Countess Tolstoy’s ‘Whose Fault’

Leo Tolstoy’s 1889 novella The Kreutzer Sonata was banned by the Russian censors. The story of a man who murders his adulterous wife, it lead the U.S. Attorney General Theodore Roosevelt to label the author a “sexual moral pervert.” The U.S. Post Office Department banned the mailing of newspapers containing serialized excerpts from the novella. The Count’s wife Sonya was also displeased.

Image‘Tolstoy had included incidents and details from their family life in The Kreutzer Sonata, and this had offended Sonya almost more than the moral he had drawn. She was certain that the world now thought of her as the ‘lustful, evil’ wife in the novel. As spring approached, she sat down to write a story in her defense, which would negate Tolstoy’s conclusions by telling the story from the woman’s point of view. She showed the finished story to Anna Dostoyevsky, Seryozha and Lyuova, and read it aloud when her friends gathered in the salon for tea and Tolstoy was safely in his study. Although ‘Whose Fault’ met with positive reactions, Sonya finally and reluctantly decided not to publish it. Once again her respect for her husband’s genius and her desire to publish all his work had won out. And it would have been impossible to include The Kreutzer Sonata in the new edition after the publication of ‘Whose Fault'”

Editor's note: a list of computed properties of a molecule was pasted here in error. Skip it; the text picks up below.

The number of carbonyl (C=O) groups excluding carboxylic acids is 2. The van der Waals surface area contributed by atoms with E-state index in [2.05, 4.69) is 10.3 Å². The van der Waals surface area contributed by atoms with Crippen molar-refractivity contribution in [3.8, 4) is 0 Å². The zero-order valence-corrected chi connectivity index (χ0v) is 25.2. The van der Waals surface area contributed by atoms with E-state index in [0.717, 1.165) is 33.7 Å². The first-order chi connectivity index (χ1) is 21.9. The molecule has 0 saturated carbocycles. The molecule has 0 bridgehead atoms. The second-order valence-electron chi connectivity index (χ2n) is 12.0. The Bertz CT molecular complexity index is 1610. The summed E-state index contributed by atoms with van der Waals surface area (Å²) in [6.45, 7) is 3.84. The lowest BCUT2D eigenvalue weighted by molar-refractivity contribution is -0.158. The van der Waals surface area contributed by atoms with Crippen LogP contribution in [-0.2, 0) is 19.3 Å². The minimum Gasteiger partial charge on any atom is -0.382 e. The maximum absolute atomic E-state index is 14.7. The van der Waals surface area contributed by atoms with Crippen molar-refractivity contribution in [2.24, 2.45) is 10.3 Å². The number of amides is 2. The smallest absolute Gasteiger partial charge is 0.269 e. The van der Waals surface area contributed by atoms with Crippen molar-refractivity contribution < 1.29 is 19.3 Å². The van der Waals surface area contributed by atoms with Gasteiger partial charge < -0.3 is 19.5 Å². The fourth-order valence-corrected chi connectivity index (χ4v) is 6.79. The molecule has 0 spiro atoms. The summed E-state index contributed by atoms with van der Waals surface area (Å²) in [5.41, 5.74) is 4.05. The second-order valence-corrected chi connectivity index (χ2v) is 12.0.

Sonya, the Life of Countess Tolstoy, Anne Edwards, Simon and Schuster, 1981.

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